Middle Tennessee Home Inspectors Help Prevent Lung Disease with Radon Detection: Get Your Home Tested
Home inspections are conducted before each home purchase. They play an important part in the preservation of our Victorian treasures in Franklin, newly built and renovated properties around Nashville and all of the many family homes throughout middle Tennessee. They can also protect the air we breathe inside our homes.
There are many common hidden hazards to humans that are identified during a home inspection, including the presence of asbestos, carbon monoxide, lead paint, mold growth, and dangerous levels of the number one cause of lung cancer among non-smokers – radon. Detection of high levels of radioactive elements is a critical aspect to protect a future homeowner’s health.
Learn what you didn’t know you need to know about radon:
What is Radon (Rn)?
Radon is a chemical element with the Rn symbol and atomic number 86. It is a colorless, odorless, tasteless gas, and its radioactive and harmful to humans. It’s important to know that radon occurs naturally in minute quantities as a normal part of the decay process in the earth and is also commonly found in many U.S. homes. Radon is produced naturally when the radioactive elements – uranium, thorium and radium – decay into lead and other radioactive elements as the break down into rocks, soil and groundwater.
People are typically exposed to harmful radium when high levels seep through cracks and gaps in a home’s foundation undetected. Breathing radon for prolonged period can cause serious health problems and has been linked to lung and stomach cancer. Radon poisoning is the number one cause of lung cancer among non-smokers.
What is a Dangerous Radon Level?
The World Health Organization (WHO) defines an acceptable radon level at 1000 Bq/m3 or 2.7 pCi/L. The Environmental Protection Agency recommends radon mitigation for any home measuring above 4.0 pCi/L.
Home inspectors can test for radon in the air, as well as water. Radon concentrations are often higher in water. For every 10,000 pCi/L of radon in well water, there is a 1.0 pCi/L radon level in the air.
Can Any Home Have a High Level of Radon?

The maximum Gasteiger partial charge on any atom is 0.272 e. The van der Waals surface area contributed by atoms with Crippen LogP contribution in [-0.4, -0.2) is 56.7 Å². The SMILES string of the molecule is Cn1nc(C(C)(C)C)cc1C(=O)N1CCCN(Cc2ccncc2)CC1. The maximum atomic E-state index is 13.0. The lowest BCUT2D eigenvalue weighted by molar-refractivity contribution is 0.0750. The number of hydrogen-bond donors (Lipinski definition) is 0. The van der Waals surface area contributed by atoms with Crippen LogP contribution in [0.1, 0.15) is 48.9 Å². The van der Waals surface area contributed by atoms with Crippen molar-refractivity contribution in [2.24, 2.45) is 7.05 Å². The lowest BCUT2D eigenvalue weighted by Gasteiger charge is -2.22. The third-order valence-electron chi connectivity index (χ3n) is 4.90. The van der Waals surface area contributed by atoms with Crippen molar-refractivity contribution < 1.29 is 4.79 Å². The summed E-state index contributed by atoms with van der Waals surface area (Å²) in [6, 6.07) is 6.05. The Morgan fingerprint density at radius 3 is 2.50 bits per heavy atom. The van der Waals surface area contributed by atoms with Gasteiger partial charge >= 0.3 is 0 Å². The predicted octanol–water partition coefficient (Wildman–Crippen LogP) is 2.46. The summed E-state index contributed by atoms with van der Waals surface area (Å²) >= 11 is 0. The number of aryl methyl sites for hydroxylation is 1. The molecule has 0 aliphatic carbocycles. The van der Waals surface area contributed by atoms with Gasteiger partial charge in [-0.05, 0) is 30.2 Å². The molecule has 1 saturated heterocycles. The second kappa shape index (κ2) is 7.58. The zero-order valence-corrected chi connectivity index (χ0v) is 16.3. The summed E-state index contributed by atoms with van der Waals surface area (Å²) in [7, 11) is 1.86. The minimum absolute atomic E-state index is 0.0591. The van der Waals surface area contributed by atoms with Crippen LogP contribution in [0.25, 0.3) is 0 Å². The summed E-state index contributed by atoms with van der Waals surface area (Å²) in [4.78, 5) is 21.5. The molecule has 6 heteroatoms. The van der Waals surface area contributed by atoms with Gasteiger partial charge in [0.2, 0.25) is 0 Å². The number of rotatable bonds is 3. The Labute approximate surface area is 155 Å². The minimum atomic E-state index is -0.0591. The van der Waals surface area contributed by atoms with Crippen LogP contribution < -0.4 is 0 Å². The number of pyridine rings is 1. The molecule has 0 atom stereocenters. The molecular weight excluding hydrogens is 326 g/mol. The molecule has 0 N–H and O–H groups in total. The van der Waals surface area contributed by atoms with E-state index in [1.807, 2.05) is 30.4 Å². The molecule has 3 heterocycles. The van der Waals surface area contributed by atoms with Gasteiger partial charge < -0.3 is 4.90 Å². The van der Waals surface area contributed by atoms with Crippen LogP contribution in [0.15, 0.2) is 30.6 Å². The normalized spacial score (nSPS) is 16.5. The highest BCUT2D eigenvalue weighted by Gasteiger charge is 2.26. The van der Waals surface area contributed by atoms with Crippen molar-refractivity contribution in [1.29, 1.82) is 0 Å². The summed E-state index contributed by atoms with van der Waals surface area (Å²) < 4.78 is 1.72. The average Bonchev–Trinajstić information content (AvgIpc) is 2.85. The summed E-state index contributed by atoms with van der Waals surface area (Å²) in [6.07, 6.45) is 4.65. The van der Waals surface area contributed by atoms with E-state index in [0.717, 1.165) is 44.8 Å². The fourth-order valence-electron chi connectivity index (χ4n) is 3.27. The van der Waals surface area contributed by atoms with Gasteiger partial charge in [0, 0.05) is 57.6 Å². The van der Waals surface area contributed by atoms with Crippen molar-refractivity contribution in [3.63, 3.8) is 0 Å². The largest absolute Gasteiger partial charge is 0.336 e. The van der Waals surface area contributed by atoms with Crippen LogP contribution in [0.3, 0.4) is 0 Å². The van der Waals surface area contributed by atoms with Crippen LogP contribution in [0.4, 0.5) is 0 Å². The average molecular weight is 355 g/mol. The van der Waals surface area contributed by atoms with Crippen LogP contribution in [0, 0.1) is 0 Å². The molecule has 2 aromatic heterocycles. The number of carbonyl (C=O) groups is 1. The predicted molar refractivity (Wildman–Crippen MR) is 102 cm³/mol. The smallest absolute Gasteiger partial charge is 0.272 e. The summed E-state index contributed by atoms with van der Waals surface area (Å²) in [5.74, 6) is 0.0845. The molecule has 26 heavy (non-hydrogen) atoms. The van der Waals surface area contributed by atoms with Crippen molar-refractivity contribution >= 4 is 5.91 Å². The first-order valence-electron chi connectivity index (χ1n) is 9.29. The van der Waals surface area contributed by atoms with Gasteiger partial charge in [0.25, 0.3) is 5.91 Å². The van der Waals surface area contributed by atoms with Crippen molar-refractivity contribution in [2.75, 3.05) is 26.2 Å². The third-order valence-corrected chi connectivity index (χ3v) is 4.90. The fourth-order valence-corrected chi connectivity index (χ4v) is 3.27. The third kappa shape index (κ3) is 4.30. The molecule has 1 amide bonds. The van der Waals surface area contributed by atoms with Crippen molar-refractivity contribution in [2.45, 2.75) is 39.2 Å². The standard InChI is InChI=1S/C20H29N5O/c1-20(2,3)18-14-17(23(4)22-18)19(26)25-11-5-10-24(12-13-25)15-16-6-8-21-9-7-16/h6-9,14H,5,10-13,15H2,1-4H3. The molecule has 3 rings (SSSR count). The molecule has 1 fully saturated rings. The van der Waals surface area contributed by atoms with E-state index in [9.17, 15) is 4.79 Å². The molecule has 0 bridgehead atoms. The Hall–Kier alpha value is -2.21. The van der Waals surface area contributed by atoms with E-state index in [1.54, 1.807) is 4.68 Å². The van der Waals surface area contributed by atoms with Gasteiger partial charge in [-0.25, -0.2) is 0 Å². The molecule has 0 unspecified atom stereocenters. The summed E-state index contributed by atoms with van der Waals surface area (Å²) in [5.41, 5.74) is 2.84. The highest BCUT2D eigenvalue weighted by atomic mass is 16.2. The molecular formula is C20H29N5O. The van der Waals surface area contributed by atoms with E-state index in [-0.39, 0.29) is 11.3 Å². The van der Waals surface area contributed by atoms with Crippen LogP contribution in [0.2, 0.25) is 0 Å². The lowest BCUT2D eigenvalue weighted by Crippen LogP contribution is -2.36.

Approximately 15% of U.S. homes have radon levels above 4.0 pCi/L. This includes both new and old homes, well-sealed homes and drafty older homes, as well as homes with and without basements. Degrading foundations of an older home and gaps within the foundation of new construction can both allow high levels of radon into a home. Newer homes constructed in Hendersonville are as susceptible to high radon levels as our older Victorian mansions in Franklin.
Homes measuring higher than 4.0 pCi/L of radon should be remediated to lower radon levels. This can be done by repairing cracks in the foundation and basement floor and walls. Sub slab ventilation can also be used to prevent the entry of radon into your home. Repairs to a home’s foundation and basement floor and walls may also be required to block excessive gas seepage.
Get Your Home Radon Tested
Home Inspectors use a radon detector to test a home’s air for its current level of radon from various rooms, typically in the basement and areas closest to the soil. A readout provides the levels of radon as compared to acceptable standards set forth by the EPA. Radon detection tests easily pinpoint the presence of dangerous gas in a home, allowing homeowners to remediate and prevent harm to their families.
J & J Home Inspectors have been trained in industry standards for general construction and certified as expert home inspectors. A critical area of our training and service is in proper testing and identification of dangerous hazards in homes, including radon.
If you don’t know your home’s radon level, we can help. In fact, we recently invested heavily in new, state-of-the-art detection equipment. If you are buying a home and want reassurance that radon levels are okay for you and your family to breath, partner with a home inspector that understands how to protect your family from these hidden hazards.
If you’re in Franklin – visit our Franklin Home Inspectors page to get in touch. Somewhere else in middle Tennessee? See the bottom of our site for the city nearest you.